Northern New York Newspapers restructure, closing four papers
Money pressure forces company to shift to digital investment
Tight times are driving serious consolidation at the North Country’s largest newspaper company.
The Northern New York Newspapers group announced Thursday that it’s closing four newspapers in this region — the biweekly Ogdensburg Journal and the weekly Carthage Republican Tribune, St. Lawrence Plaindealer and South Jeff Journal — and dropping the Monday print edition of its flagship Watertown Daily Times. The company also launched a consolidated news website called NNY360.
Northern New York Newspapers will now focus on NNY360, the WDT and its four other newspapers in the region: the Malone Telegram and the daily Courier Observer in Massena and Potsdam — both six-days-a-week dailies — and the weekly Lowville Journal. A collection of four weeklies and a shopper in Oswego County — the Oswego Shopper, Phoenix Register, Salmon River News, Citizen Outlet and Independent Mirror — will combined into one weekly newspaper, with a title to be determined, according to WDT Managing Editor Alec Johnson.
The Johnson family, which owns all these, also owns daily newspapers in Batavia in western New York and Hudson and Catskill in the Hudson Valley south of Albany. Alec Johnson said the Daily News of Batavia will also stop publishing on Mondays. The Register-Star of Hudson and the Daily Mail of Catskill will continue publishing Tuesday to Saturday, having previously dropped Sunday and Monday runs.
Alec Johnson said these decisions have been in the works for months and were “absolutely, 100%” driven by financial necessity. In early April, after the company was suddenly unable to pay its workers, he wrote a column for the WDT frankly discussing the company’s financial state. He said the company would assess which publications were profitable and which were not, and take action based on that.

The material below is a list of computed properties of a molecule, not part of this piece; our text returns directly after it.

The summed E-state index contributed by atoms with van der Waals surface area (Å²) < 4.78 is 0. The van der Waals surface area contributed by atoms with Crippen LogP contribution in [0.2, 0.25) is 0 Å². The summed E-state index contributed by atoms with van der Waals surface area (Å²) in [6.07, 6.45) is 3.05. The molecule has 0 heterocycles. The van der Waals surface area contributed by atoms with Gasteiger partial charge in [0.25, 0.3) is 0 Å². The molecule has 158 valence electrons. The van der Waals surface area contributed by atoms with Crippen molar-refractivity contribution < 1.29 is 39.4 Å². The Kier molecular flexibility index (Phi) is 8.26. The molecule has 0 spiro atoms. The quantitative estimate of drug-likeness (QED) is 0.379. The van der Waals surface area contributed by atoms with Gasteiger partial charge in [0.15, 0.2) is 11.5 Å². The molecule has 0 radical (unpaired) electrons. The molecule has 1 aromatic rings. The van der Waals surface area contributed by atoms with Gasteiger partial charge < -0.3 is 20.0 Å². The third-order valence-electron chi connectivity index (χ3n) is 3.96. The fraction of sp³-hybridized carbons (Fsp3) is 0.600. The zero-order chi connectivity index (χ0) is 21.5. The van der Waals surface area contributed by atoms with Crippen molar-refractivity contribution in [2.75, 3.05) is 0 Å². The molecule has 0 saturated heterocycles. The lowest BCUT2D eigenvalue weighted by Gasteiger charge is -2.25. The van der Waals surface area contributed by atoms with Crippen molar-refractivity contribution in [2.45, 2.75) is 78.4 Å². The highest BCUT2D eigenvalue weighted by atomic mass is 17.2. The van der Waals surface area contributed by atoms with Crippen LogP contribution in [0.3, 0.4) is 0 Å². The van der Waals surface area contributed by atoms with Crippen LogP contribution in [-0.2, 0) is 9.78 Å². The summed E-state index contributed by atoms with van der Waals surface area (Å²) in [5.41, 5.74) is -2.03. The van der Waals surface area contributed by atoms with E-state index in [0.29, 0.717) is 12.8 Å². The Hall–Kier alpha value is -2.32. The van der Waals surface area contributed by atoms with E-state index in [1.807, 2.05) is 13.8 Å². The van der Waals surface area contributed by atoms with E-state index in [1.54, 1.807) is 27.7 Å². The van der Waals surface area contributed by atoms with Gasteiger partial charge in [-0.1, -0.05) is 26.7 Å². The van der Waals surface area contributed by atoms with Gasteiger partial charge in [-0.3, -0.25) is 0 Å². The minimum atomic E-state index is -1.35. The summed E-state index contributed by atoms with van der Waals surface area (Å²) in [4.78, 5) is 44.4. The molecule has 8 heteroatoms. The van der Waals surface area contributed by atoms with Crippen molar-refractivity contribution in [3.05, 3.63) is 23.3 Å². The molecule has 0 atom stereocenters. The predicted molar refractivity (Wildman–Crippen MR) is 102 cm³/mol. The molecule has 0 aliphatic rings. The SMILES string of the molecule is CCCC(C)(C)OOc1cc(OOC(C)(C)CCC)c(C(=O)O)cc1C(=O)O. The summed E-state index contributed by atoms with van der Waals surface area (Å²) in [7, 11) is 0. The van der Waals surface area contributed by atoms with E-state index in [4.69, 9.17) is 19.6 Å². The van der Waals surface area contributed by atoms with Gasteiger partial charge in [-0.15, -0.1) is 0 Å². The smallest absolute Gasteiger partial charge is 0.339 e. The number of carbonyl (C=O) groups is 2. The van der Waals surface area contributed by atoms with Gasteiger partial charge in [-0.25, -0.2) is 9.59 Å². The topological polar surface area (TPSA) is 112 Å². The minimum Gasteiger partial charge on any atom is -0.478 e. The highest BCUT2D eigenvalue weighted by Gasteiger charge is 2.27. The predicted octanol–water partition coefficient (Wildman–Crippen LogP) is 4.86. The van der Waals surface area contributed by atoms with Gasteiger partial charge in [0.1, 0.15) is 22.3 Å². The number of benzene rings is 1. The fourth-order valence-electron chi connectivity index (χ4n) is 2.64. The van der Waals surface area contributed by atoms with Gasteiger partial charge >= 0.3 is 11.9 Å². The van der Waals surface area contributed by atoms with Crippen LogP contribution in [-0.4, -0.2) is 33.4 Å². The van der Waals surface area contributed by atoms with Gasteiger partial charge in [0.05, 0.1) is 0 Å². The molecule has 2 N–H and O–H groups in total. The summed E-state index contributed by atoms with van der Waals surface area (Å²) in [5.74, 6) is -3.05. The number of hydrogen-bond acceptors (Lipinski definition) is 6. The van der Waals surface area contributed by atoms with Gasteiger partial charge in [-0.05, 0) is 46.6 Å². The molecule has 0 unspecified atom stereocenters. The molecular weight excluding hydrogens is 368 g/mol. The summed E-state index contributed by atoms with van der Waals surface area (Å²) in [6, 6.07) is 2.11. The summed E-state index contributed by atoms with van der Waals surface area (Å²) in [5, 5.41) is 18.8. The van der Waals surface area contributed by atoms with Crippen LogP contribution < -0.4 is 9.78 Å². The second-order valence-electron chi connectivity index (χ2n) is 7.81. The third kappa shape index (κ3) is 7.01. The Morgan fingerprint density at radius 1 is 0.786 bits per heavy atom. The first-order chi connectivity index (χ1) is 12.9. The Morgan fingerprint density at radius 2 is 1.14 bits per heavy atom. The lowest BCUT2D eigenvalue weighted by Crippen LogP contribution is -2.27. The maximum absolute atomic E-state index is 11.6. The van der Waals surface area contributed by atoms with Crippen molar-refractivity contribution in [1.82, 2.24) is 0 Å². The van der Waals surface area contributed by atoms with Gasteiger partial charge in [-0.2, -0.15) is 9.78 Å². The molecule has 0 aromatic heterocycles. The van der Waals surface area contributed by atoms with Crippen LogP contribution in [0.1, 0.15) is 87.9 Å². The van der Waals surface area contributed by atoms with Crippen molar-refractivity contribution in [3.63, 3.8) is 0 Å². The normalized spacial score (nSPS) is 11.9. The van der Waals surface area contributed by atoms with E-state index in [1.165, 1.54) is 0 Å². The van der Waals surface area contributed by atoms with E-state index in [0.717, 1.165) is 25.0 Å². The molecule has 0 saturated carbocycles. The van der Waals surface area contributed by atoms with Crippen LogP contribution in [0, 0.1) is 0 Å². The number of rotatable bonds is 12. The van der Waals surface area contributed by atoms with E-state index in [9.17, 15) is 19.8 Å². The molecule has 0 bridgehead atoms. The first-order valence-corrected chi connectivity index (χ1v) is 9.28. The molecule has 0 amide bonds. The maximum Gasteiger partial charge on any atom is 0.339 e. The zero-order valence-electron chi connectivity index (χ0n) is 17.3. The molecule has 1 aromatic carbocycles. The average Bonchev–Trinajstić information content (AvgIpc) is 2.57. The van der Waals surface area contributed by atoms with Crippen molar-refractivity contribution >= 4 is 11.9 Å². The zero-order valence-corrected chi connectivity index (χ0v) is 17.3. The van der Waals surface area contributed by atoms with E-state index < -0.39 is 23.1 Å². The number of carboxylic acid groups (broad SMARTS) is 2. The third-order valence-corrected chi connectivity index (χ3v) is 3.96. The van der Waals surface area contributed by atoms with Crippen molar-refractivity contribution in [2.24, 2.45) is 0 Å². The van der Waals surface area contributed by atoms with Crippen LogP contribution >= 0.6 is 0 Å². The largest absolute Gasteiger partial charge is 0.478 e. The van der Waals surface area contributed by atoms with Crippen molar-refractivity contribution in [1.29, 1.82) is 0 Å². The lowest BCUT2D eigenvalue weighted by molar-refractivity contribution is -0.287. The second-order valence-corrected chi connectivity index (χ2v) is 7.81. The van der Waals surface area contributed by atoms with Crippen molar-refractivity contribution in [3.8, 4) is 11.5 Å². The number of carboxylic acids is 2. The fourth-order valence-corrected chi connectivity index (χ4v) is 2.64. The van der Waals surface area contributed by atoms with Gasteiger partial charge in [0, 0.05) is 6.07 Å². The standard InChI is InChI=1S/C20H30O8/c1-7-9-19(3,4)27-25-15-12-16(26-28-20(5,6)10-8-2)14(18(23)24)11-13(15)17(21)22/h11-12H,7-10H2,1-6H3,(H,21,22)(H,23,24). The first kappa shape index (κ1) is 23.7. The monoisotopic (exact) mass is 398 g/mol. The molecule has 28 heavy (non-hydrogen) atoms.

“The gradual loss of print subscribers and the growth of a digital audience led to the changes, which will allow the company to effectively deliver news throughout a five county region at a time when the costs of fuel, paper, trucking and staffing continues to increase,” the company said in a story published in its papers Thursday.
Asked about the papers that are being shuttered, Alec Johnson said, “In each of those communities, we have more readers of other publications.” In Ogdensburg, he said, more people read the Watertown Daily Times than the Ogdensbug Journal, and “in Carthage, we have more subscribers to the Lowville Journal than the Carthage Republican Tribune.
“In these papers, we have more waste on the press run than subscribers to those papers,” he added.
NNY360 is also up and running. It’s free to read for now and has content from various papers in the chain, but by next week it will only let a reader click on five articles a month before it requires them to sign in as a subscriber — a metered paywall similar to that of many other newspapers — Alec Johnson said. The Northern New York Newspapers’ individual, free websites will be merged into NNY360 over the summer, he said.
Amid the restructuring, the company will eliminate positions “focused solely on the print editions of the newspaper,” the company said. Alec Johnson said eight positions will be cut, and two of those employees were offered jobs elsewhere in the company.
The WDT’s last Monday print edition will be published June 24. After then it will come out Tuesday through Sunday in print, and online continuously.
“Johnson Newspapers will survive going well into the 21st century,” company CEO John B. Johnson said in the company’s announcement.
“There has never been a greater demand for content; however, we have to provide it in an effective manner to reach those readers who use their cellphones, tablets and computers more than a printed paper.”
The company said it is “following a national trend that is tipping the traditional newspaper business model that predated digital advertising.”
“We are shifting from an advertiser-based pay model to a subscriber-based pay model,” John B. Johnson said. “We have to capture our readers where they are.”